Defense Minister Seyran Ohanian said part of the additional military spending would help the army recruit and equip more soldiers, according to RFE. However, the military is notoriously close-mouthed about how it spends its money and some civil society activists are calling for greater transparency, EurasiaNet writes.
A representative of a group that lobbies for soldiers’ interests told EurasiaNet, “In a state of frozen war with Azerbaijan, when the opponent’s budget is six times bigger than Armenia’s military budget, a question keeps coming up: How are they [Armenian officials] spending that small budget of ours?”
Varuzhan Hoktanian, executive director of Transparency International in Armenia, said the military’s uncooperativeness may work against it. Some activists have called for President Serzh Sargsyan and Ohanian to resign over the unresolved, non-combat-related deaths of 23 army conscripts this year, EurasiaNet notes.
4. Romanian census to show serious population drop, but can it be trusted?
In a recent poll, 10 percent of Romanians admitted they did not take part in the nationwide census held in late October, the Southeast European Times reports. The poll casts doubt on the data collected in the census, which started off on the wrong foot when many census takers quit after the first day due to the low pay and heavy workload, according to Ziarul Financiar. Conflicting messages from the government about whether it was mandatory to include people’s national identification numbers also spread confusion among the public.
Early results appear to confirm fears of a continuing decline in the Romanian population. The official population count was 22.8 million after the 1992 census and 21.7 million at the next headcount in 2002. The figure is expected to be under 20 million when the final results of this year’s census are tabulated in early 2012.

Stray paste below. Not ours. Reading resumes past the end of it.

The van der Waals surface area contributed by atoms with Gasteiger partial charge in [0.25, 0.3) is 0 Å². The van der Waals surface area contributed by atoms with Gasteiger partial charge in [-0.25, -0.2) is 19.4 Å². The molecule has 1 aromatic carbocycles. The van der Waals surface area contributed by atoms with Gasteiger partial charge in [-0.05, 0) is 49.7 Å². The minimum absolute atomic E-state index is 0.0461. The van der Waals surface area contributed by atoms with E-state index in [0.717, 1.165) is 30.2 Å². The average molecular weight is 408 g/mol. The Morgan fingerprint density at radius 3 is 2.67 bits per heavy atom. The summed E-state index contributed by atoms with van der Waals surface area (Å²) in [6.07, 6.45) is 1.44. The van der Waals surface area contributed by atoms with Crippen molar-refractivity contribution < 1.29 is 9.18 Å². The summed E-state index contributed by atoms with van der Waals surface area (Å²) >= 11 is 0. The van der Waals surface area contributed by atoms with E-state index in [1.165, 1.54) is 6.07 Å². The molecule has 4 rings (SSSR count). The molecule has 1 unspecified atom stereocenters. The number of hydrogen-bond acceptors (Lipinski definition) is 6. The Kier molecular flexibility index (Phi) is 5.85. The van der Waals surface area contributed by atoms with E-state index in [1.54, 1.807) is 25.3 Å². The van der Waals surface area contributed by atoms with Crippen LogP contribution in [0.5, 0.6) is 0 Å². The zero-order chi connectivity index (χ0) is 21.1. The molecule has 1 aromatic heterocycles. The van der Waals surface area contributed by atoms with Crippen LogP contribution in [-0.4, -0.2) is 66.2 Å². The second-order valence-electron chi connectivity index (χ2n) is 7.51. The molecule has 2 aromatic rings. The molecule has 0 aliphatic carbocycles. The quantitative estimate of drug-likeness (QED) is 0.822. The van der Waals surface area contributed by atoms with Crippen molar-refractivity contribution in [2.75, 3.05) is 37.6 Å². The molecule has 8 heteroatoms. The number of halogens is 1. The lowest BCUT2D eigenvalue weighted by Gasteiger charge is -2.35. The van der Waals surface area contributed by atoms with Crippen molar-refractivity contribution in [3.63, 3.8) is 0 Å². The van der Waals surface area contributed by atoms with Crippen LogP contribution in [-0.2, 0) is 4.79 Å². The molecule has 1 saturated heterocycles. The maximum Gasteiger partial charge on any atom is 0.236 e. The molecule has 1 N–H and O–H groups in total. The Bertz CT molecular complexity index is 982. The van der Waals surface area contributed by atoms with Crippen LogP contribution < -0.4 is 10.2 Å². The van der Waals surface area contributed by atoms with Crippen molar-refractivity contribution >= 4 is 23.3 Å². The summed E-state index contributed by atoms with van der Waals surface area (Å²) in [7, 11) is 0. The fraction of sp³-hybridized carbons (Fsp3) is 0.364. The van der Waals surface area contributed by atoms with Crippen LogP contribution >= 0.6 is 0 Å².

Analyst and former Economy Minister Ilie Serbanescu attributed the decrease to the constant exodus of migrant workers. He told Evenimentul Zilei, “We have the lowest employment rate in Europe, around 57 percent, and the ratio between the active and inactive population is growing. A country of 4 million employees is a disaster.”
5. Glamorous dance couple leap away from Bolshoi
Just two weeks after the Bolshoi Theater in Moscow reopened after a long, hugely expensive reconstruction, two of its leading dancers are moving to a rival ballet company.
Osipova told Daniel J. Wakin of The New York Times that she felt shoehorned into a limited number of roles in Moscow and needed a new challenge. Her fiancé echoed her thoughts, saying he had been typecast in heroic roles and wanted to tackle more “lyrical” characters.
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The Moldovan Diaries is a multimedia, interactive examination of the country's ethnic, religious, social and political identities by Paolo Paterlini and Cesare De Giglio.
This innovative approach to story telling gives voice to ordinary people and takes the reader on the virtual trip across Moldovan rural and urban landscapes.
It is a unique and intimate map of the nation.